Search engine spiders check this by analyzing your list of important keywords and checking the number of times those words are actually used on your web page. This helps to prevent a process called hijacking, which occurs when someone lists important words such as “presidential election” for a website that sells shoes so that it garners traffic for the site”

 

In all reality, this does nothing to benefit your brand, but actually affect it in a negative light. Think of it as false advertising. A potential customer is looking for an article on car parts for a BMW, lets say lights just to be specific. They type in on  search engine “BMW headlights”, and the SEO of the engine will lead them to your page via keyword and phrases. Come to find out, your article is really about ceiling fans and floor fans for your house, but at the bottom of the page, they list tags like this:

fans, ceiling, fans, vans, cars, sedans, BMW, house, lights, accessory, Audi, toothpaste, toothbrush, clothes, style… etc.

 

This might drive traffic to your page, but it will also be in the most negative way possible since it is not what the consumer is looking for. The key to this feature is to be specific to your audience, and tailor your message so it makes it easy to find the items or services that they are looking for, and aren’t disappointed when they stumble onto your web page and are displeased with what they discover.

If you want to maintain a good image for your brand, learn this trade now so that it doesn’t set your company up for failure. This could be a huge selling point for your company or brand, if done in the right fashion. Remember; consumers are more likely to remember something done wrong than remember something done right. You don’t want to give the wrong impression of your brand as deceitful in the beginning stages of development, no matter how desperate you may be for traffic to your page, which ever the outlet maybe. BE HONEST and be CONSIDERATE of your consumer. Deception will forever mark your name in the eyes of the consumer if one small aspect of the company goes south, which will make it extremely difficult to rebuild your brand again once that occurs.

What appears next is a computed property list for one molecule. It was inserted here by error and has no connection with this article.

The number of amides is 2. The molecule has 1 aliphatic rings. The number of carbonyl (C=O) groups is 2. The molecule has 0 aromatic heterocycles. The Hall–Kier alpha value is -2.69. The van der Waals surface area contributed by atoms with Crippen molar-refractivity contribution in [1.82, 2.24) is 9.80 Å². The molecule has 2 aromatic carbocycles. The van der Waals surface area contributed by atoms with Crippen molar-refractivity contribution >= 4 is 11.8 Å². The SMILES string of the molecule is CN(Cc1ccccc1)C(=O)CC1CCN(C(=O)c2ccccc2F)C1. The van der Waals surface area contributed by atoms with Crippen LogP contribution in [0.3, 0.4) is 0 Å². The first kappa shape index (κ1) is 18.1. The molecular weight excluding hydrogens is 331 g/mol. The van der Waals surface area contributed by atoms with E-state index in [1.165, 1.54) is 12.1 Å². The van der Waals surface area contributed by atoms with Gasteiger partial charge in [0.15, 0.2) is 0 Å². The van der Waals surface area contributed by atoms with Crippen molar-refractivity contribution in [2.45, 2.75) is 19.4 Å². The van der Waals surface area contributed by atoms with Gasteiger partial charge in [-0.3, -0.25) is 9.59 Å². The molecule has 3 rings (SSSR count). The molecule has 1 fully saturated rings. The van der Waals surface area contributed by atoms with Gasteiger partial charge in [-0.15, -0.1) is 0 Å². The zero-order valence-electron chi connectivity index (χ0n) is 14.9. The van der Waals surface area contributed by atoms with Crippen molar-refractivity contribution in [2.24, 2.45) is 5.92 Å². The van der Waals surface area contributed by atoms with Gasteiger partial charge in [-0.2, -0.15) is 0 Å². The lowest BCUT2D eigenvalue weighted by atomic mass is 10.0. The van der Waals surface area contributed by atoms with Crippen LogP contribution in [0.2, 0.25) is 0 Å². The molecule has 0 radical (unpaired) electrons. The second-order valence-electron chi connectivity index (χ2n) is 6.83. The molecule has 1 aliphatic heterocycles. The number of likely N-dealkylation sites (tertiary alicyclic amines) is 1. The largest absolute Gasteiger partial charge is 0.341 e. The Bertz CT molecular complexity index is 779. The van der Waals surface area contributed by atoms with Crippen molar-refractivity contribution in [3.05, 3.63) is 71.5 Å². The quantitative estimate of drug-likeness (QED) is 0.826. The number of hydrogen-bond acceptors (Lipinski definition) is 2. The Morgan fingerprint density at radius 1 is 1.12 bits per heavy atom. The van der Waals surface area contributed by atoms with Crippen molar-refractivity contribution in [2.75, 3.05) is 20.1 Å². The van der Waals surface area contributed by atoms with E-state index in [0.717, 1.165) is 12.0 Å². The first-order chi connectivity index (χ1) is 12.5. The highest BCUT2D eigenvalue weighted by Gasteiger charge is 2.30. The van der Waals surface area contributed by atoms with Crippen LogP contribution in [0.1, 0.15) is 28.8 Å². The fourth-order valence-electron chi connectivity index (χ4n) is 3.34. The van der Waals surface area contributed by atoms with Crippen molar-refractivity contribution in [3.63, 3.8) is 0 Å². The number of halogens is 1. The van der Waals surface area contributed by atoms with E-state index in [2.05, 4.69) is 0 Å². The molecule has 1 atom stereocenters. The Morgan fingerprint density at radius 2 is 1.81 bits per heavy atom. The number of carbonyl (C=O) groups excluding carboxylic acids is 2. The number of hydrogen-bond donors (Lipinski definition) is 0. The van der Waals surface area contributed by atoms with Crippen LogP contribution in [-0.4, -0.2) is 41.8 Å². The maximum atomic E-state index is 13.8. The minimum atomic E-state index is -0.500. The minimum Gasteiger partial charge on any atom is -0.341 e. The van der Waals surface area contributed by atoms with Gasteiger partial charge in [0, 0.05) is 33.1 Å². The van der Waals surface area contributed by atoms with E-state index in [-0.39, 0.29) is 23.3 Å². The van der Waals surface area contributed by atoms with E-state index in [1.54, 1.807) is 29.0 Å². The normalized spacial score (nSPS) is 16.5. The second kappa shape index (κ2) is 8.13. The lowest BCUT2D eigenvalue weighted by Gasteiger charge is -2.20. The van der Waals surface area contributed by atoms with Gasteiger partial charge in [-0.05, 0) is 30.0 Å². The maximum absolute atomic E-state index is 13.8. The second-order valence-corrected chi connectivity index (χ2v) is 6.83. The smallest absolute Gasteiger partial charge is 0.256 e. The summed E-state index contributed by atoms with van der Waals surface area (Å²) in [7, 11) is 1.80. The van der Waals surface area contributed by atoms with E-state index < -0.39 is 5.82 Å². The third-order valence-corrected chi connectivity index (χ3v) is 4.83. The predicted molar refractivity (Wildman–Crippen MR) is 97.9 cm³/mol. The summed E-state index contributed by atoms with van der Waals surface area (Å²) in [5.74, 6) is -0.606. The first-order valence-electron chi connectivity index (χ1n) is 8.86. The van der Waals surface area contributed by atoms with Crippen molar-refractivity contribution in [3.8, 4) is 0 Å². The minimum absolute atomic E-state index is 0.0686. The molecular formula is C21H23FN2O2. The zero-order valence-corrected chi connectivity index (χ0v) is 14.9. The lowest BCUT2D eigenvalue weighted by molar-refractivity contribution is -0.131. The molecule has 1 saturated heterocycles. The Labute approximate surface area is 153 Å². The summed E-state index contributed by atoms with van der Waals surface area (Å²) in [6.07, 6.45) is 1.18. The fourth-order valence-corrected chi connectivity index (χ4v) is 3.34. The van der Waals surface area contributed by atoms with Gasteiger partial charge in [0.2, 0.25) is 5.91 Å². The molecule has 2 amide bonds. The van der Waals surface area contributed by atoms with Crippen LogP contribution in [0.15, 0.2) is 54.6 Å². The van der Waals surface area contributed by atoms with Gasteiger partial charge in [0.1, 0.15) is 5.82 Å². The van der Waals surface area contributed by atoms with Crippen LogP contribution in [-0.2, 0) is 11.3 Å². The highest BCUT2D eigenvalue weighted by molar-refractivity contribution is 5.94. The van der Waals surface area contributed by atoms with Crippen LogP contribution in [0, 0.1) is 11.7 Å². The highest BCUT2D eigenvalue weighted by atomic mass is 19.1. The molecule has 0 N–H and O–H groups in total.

Why you should make video for your brand!

Video media is huge in the social media world as of recently. And with the recent launch of Vine, and Instagram video, it’s becoming even more common place at the touch of our finger tips. However; how can this benefit a company?

According to business insider, if your video is compelling enough and good enough to share on social media, you can let the public do it for you without having to flip the bill!
Read the article here:

http://read.bi/1bZv77V

And according to Magnet Media, 69% of all internet traffic will be through video by 2017, (see video).

Better get started on the witty and cunning videos to draw attention to your brand! Don’t get left behind.:)

The Key to Social Media